Pictures by Walter

A View With Every Picture


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At the Feeder – 3 May 2016

May – the green month, the month trees show the new green leaves, grass appears to been repainted with a bright green and skies go blue with fluffy white clouds.  The reality is the exact opposite, high wind, rain and cold. No new bird visitors have been seen over the last 3 days. I did have a very fleeting glimpse of a Siskin (Carduelis carduelis) on Saturday however, it was a very brief stop at one of the feeders then flew off, not enough time to get a photo of it.  The stalwarts pay frequent visits and an increase the sparrows or to give correct name House Sparrow (Passer domesticus).  The Dunnock pair are very frequent visitors at present, though I think it will only be one visiting soon as they hatch their eggs.  One favourite visitor is the Collared Dove (Streptopelia decaocto).  I do like this bird.  The visitors appear to be a pair – with one of them having a feather coming out of the wing.    I’ve been using three cameras over the past week Canon 50D, Canon 60D and a compact zoom Canon SX50 HS.  This image of the Collared Dove with the loose feather was taken with the Canon SX50  HS.

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What a Bird Brain… An Insult!

20160501-_MG_6824I’ve used that expression myself without really thinking about the phrase.  It is generally a mildly insulting phrase denotes silly behaviour, actions or thoughts usually attributed to a child or immature person.  Yet birds are not silly, in fact their brains control flight and are really ideal for the bird, perhaps not for a human. Do birds have silly behaviour? I cannot say what thoughts they have. What I do know from my own observations is that they are quite smart, especially the Crow family.  I sit at my computer overlooking my small garden which I call “Chez Walter”  Since 2012 I’ve watched Starling work out how to get into feeders which have access for small birds only.  Today I sat and watched a Collared Dove (Streptopelia decaocto), work out how to land into a suspended table type feeder (shown left).    The Collared Dove is about the size of a small pigeon:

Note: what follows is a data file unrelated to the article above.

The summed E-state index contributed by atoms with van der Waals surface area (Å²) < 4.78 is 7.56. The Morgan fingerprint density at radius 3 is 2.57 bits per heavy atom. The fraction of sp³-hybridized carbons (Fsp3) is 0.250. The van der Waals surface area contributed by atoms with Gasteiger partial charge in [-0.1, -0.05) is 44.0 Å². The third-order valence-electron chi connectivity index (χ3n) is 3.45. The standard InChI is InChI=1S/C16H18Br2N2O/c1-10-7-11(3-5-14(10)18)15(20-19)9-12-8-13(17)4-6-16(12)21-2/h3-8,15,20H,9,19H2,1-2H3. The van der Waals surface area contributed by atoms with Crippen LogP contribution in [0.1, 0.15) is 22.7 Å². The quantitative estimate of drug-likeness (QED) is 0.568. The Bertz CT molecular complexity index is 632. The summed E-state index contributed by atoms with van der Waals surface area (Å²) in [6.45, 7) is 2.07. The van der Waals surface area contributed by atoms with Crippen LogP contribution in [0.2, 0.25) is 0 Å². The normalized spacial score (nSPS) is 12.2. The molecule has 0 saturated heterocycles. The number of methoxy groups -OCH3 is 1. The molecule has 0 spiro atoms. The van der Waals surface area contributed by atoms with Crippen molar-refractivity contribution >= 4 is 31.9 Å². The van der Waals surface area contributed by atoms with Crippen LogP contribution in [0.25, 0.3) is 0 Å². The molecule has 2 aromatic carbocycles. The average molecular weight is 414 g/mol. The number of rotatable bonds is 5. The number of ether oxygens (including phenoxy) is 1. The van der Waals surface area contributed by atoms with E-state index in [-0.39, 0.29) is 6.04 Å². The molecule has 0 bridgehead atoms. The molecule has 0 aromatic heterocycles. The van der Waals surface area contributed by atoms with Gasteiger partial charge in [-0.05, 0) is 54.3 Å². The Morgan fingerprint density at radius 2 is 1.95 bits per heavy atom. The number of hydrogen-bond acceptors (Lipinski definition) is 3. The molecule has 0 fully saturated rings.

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The bird assessed the situation, there was seed in in the feeder which was suspended from a hook on a stance.  One side was blocked by the stance pole leaving three sides with limited flight path to a tight opening.    A quick flick of the wings a short flight and a hop and the bird was inside the feeder – perhaps not fully, but enough to get the seed.  Mr or Mrs Collared Dove enjoyed the rewards of his/her efforts.  Next time I looked up there were two doves inside the feeder – alas I did not manage to get a shot of them….next time I’ll have the camera ready

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The other day I watched a Magpie (Pica pica) take some dried meal worms drop then into a small birdbath of water fly away.  She came back approx 3 minutes collected some more dried mail worms drop them into another part of  the birdbath then collected her previous load.


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At the Feeder.. 29-4-2016

“Chez Walter” feeding station is now attracting the smaller garden birds along with Magpie (Pica pica),   Starling (Sturnus vulgaris), Woodpigeon (Columba palumbus).  The ravages of winter have been repaired, though some work remains.  Broken feeders replaced, water features repaired and new gnomes adopted.  The larger birds soon came back as did the Starlings. However the smaller garden/woodland birds had not been seen since September last year.  Today 29th April “Chez Walter” had 7 specie of birds to the feeders.  First (as usual|) was the;

20160418-_DSC8517-EditWoodpigeon (Columba palumbus) in the rain

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Two special birds returned: one small garden bird the smallest Tit in UK :

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One of my firm favourites the Coal Tit (Parus ater).  The little bird flits in and out very quickly, pausing for s second or two to check out the area for danger.  Makes a quick flt to the feeder – usually for the Sunflower Seeds, gets one and flits out again.  Rarely does it pause to eat the seed in my smallish trees – it heads fro higher and safer spots.  A welcome return wsa also extended to a larger woodland bird the Collared Dove (Streptopelia decaocto). 20160429-_MG_8030-Edit

Whilst the little Coal Tit is mostly Grey and black with white patches, the Collared Dove is almost all grey with a pinkish-buff Collar-band round the neck.  Perhaps a bit bland for most tastes however in sunshine the birds feathers take on a lustre and the ruby eyes  light up and sparkle.